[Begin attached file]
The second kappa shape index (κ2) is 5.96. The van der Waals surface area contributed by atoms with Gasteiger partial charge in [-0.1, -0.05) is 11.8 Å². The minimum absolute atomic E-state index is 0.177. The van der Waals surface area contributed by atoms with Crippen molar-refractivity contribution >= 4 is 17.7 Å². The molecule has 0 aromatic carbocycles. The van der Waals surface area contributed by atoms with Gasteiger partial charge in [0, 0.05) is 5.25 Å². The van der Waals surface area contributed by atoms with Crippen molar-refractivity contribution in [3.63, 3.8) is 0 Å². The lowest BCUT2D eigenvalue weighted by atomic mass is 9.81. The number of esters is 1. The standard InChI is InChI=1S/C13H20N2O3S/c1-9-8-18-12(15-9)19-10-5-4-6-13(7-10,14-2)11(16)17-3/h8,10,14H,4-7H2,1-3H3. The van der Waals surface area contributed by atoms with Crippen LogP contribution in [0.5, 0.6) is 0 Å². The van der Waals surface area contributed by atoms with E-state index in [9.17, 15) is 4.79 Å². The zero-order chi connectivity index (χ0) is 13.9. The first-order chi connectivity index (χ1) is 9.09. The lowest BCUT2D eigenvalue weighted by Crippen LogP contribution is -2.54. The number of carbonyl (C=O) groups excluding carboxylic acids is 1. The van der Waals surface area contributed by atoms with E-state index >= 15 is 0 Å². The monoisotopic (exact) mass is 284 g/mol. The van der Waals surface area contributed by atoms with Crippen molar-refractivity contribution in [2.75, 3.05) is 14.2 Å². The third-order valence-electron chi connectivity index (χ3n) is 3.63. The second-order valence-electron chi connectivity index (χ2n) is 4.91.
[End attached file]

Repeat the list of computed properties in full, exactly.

The second kappa shape index (κ2) is 5.96. The van der Waals surface area contributed by atoms with Gasteiger partial charge in [-0.1, -0.05) is 11.8 Å². The minimum absolute atomic E-state index is 0.177. The van der Waals surface area contributed by atoms with Crippen molar-refractivity contribution >= 4 is 17.7 Å². The molecule has 0 aromatic carbocycles. The van der Waals surface area contributed by atoms with Gasteiger partial charge in [0, 0.05) is 5.25 Å². The van der Waals surface area contributed by atoms with Crippen molar-refractivity contribution in [3.63, 3.8) is 0 Å². The lowest BCUT2D eigenvalue weighted by atomic mass is 9.81. The number of esters is 1. The standard InChI is InChI=1S/C13H20N2O3S/c1-9-8-18-12(15-9)19-10-5-4-6-13(7-10,14-2)11(16)17-3/h8,10,14H,4-7H2,1-3H3. The van der Waals surface area contributed by atoms with Crippen LogP contribution in [0.5, 0.6) is 0 Å². The van der Waals surface area contributed by atoms with E-state index in [9.17, 15) is 4.79 Å². The zero-order chi connectivity index (χ0) is 13.9. The first-order chi connectivity index (χ1) is 9.09. The lowest BCUT2D eigenvalue weighted by Crippen LogP contribution is -2.54. The number of carbonyl (C=O) groups excluding carboxylic acids is 1. The van der Waals surface area contributed by atoms with E-state index >= 15 is 0 Å². The monoisotopic (exact) mass is 284 g/mol. The van der Waals surface area contributed by atoms with Crippen molar-refractivity contribution in [2.75, 3.05) is 14.2 Å². The third-order valence-electron chi connectivity index (χ3n) is 3.63. The second-order valence-electron chi connectivity index (χ2n) is 4.91.